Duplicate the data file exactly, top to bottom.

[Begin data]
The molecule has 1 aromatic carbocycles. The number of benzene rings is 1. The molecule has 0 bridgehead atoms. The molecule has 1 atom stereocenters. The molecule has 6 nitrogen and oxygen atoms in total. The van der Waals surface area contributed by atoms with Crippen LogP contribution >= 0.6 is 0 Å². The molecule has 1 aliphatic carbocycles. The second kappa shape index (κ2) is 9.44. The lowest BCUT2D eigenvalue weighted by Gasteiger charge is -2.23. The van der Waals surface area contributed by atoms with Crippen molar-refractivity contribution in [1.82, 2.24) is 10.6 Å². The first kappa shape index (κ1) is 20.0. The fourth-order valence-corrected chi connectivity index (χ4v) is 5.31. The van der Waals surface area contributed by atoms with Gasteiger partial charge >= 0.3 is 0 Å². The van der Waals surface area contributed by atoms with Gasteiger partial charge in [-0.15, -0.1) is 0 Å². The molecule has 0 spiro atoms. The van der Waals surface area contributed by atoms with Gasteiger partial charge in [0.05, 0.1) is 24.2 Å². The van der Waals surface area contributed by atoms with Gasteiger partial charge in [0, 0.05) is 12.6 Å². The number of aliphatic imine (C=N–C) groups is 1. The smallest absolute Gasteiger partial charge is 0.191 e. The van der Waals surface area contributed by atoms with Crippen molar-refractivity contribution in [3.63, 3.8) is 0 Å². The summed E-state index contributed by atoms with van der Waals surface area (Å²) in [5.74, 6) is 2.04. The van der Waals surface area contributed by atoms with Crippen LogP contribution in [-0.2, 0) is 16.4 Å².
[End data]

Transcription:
The molecule has 1 aromatic carbocycles. The number of benzene rings is 1. The molecule has 0 bridgehead atoms. The molecule has 1 atom stereocenters. The molecule has 6 nitrogen and oxygen atoms in total. The van der Waals surface area contributed by atoms with Crippen LogP contribution >= 0.6 is 0 Å². The molecule has 1 aliphatic carbocycles. The second kappa shape index (κ2) is 9.44. The lowest BCUT2D eigenvalue weighted by Gasteiger charge is -2.23. The van der Waals surface area contributed by atoms with Crippen molar-refractivity contribution in [1.82, 2.24) is 10.6 Å². The first kappa shape index (κ1) is 20.0. The fourth-order valence-corrected chi connectivity index (χ4v) is 5.31. The van der Waals surface area contributed by atoms with Gasteiger partial charge >= 0.3 is 0 Å². The van der Waals surface area contributed by atoms with Gasteiger partial charge in [-0.15, -0.1) is 0 Å². The molecule has 0 spiro atoms. The van der Waals surface area contributed by atoms with Gasteiger partial charge in [0.05, 0.1) is 24.2 Å². The van der Waals surface area contributed by atoms with Gasteiger partial charge in [0, 0.05) is 12.6 Å². The number of aliphatic imine (C=N–C) groups is 1. The smallest absolute Gasteiger partial charge is 0.191 e. The van der Waals surface area contributed by atoms with Crippen molar-refractivity contribution in [3.63, 3.8) is 0 Å². The summed E-state index contributed by atoms with van der Waals surface area (Å²) in [5.74, 6) is 2.04. The van der Waals surface area contributed by atoms with Crippen LogP contribution in [-0.2, 0) is 16.4 Å².